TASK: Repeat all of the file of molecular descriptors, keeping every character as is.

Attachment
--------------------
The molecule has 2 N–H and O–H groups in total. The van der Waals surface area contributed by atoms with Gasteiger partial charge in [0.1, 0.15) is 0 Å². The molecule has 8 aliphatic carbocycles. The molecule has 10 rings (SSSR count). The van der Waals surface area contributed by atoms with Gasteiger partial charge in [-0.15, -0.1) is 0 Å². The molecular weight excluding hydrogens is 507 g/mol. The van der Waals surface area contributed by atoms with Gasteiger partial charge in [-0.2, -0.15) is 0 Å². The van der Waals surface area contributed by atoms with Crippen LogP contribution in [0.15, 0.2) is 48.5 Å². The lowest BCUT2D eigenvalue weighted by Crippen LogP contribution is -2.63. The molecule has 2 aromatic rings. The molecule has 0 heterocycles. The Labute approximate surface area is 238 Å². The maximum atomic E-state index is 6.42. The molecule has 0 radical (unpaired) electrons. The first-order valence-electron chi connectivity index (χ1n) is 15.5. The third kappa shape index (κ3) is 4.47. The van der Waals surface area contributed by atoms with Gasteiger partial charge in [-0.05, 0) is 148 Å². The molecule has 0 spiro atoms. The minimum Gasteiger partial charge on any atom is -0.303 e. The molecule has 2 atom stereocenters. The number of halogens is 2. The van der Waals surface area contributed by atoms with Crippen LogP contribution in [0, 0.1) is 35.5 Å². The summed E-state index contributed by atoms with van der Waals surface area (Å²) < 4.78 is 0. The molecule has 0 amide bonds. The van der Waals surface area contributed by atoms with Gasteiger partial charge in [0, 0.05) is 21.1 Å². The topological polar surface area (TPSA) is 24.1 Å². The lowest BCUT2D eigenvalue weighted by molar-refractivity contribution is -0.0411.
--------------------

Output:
The molecule has 2 N–H and O–H groups in total. The van der Waals surface area contributed by atoms with Gasteiger partial charge in [0.1, 0.15) is 0 Å². The molecule has 8 aliphatic carbocycles. The molecule has 10 rings (SSSR count). The van der Waals surface area contributed by atoms with Gasteiger partial charge in [-0.15, -0.1) is 0 Å². The molecular weight excluding hydrogens is 507 g/mol. The van der Waals surface area contributed by atoms with Gasteiger partial charge in [-0.2, -0.15) is 0 Å². The van der Waals surface area contributed by atoms with Crippen LogP contribution in [0.15, 0.2) is 48.5 Å². The lowest BCUT2D eigenvalue weighted by Crippen LogP contribution is -2.63. The molecule has 2 aromatic rings. The molecule has 0 heterocycles. The Labute approximate surface area is 238 Å². The maximum atomic E-state index is 6.42. The molecule has 0 radical (unpaired) electrons. The first-order valence-electron chi connectivity index (χ1n) is 15.5. The third kappa shape index (κ3) is 4.47. The van der Waals surface area contributed by atoms with Gasteiger partial charge in [-0.05, 0) is 148 Å². The molecule has 0 spiro atoms. The minimum Gasteiger partial charge on any atom is -0.303 e. The molecule has 2 atom stereocenters. The number of halogens is 2. The van der Waals surface area contributed by atoms with Crippen LogP contribution in [0, 0.1) is 35.5 Å². The summed E-state index contributed by atoms with van der Waals surface area (Å²) < 4.78 is 0. The molecule has 0 amide bonds. The van der Waals surface area contributed by atoms with Gasteiger partial charge in [0, 0.05) is 21.1 Å². The topological polar surface area (TPSA) is 24.1 Å². The lowest BCUT2D eigenvalue weighted by molar-refractivity contribution is -0.0411.